Learning to Write: Reflections

Pedagogical Explorations: 
Reflection Tree Assignment
For: Practicum - Jimmy Butts 
Fall 2016 Semester

After trial and error and many years of frustrated self-doubt, I discovered that I write my best and easiest when something in my life has been upset, overturned, a crisis already on or nearing the horizon. Sadness, it seems, inspires me, and I can’t help but laugh at its irony. How strange it is to have this thing I love most in the world require trouble, such a gloomy strain of fuel, to run on. But tried and true, it’s nearly seductive how anger unwinds my sentences onto the page. A tamed life, a content one, is when my creativity is at its weakest. This isn’t to say that I don’t want to be content and that unhappiness is something I do on purpose; just that I know ahead of time, going in, that my work might take a bit of the backseat until I hit the next speedbump in life. And that’s okay, because every worthwhile choice requires some sort of sacrifice. This has taught me that my writing requires a certain savage hunger. It means I do my best work in desperate surroundings; that chaos acts as

This has taught me that my writing requires a certain savage hunger. It means I do my best work in desperate surroundings; that chaos acts as catalyst, for me. It demands my acceptance and understanding that it (my ability, inspiration, will to keep on goin’ on) comes and goes and is similar in this respect to the pull and push of the tide. This has made me comfortable with change, more willing to let go of things when they need to be let go of. Just as it is with people: you don’t own or control your friends, but you do have them.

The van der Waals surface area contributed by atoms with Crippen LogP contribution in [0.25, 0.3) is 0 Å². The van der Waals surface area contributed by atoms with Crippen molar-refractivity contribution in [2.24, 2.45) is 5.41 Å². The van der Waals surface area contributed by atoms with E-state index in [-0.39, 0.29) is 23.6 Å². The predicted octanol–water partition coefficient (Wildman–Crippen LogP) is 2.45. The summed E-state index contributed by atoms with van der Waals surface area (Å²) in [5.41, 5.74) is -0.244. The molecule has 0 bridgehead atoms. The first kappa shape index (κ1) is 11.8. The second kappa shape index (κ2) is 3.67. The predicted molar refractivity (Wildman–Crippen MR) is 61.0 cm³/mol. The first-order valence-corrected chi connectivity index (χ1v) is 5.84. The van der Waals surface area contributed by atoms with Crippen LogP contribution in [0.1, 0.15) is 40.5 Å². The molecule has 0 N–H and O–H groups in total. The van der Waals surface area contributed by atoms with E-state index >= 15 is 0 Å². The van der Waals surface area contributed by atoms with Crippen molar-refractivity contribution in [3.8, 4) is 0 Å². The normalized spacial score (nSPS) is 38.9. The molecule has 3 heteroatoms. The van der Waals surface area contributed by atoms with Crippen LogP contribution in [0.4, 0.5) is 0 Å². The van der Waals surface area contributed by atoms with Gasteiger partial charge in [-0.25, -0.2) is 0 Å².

It used to bother me that I couldn’t seem to write every day, or want to write every day. To be honest, sometimes it’s the I-would-rather-pull-a-tooth-kind-of-last thing I want to do. And we are all somewhat slaves to our moods, at times. I don’t think occasionally getting tired of the things you love is that uncommon. I think sometimes we just feel obligated to have consistent dedications and undying passions because that’s what makes us worthy of admiration, or so society says, it’s the golden ticket to heroism, we’re told. But sometimes thinking of writing makes me feel sick and sometimes I’m so tired of it I want to scream, kick it curbside, tell it to Get Lost. And so, on those days, I just don’t do it. I don’t write. And with practice, I’m getting better at not punishing myself for it. Later, usually, this episode is then bookended by a week of near-manic inspiration, restoring my equilibrium in the process.

An unbalanced approach? Sure. But what is writing if not a mirror to my moods, an indicator of my interior life’s status? It’s a wild sort of romance, we have.

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